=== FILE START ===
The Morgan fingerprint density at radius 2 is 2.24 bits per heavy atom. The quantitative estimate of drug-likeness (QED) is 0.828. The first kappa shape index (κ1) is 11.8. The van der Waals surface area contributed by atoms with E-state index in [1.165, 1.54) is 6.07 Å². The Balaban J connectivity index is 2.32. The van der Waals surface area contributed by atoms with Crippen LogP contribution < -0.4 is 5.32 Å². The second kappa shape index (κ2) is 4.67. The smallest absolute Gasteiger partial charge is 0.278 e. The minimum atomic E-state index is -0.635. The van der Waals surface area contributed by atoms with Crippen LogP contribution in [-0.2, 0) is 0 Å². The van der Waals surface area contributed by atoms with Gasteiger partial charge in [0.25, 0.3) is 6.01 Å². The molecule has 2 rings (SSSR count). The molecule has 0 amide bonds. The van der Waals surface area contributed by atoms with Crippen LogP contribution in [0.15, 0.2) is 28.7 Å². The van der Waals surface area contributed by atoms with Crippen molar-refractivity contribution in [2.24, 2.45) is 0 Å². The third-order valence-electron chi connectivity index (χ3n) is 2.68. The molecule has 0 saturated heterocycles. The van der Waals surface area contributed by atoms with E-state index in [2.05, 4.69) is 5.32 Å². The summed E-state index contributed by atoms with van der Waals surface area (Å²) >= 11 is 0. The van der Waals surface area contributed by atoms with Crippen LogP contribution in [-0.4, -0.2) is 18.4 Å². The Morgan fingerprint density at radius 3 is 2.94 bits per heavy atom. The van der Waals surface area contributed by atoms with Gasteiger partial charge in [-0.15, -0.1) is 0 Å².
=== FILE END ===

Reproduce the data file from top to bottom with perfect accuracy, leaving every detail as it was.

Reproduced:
The Morgan fingerprint density at radius 2 is 2.24 bits per heavy atom. The quantitative estimate of drug-likeness (QED) is 0.828. The first kappa shape index (κ1) is 11.8. The van der Waals surface area contributed by atoms with E-state index in [1.165, 1.54) is 6.07 Å². The Balaban J connectivity index is 2.32. The van der Waals surface area contributed by atoms with Crippen LogP contribution < -0.4 is 5.32 Å². The second kappa shape index (κ2) is 4.67. The smallest absolute Gasteiger partial charge is 0.278 e. The minimum atomic E-state index is -0.635. The van der Waals surface area contributed by atoms with Crippen LogP contribution in [-0.2, 0) is 0 Å². The van der Waals surface area contributed by atoms with Gasteiger partial charge in [0.25, 0.3) is 6.01 Å². The molecule has 2 rings (SSSR count). The molecule has 0 amide bonds. The van der Waals surface area contributed by atoms with Crippen LogP contribution in [0.15, 0.2) is 28.7 Å². The van der Waals surface area contributed by atoms with Crippen molar-refractivity contribution in [2.24, 2.45) is 0 Å². The third-order valence-electron chi connectivity index (χ3n) is 2.68. The molecule has 0 saturated heterocycles. The van der Waals surface area contributed by atoms with E-state index in [2.05, 4.69) is 5.32 Å². The summed E-state index contributed by atoms with van der Waals surface area (Å²) >= 11 is 0. The van der Waals surface area contributed by atoms with Crippen LogP contribution in [-0.4, -0.2) is 18.4 Å². The Morgan fingerprint density at radius 3 is 2.94 bits per heavy atom. The van der Waals surface area contributed by atoms with Gasteiger partial charge in [-0.15, -0.1) is 0 Å².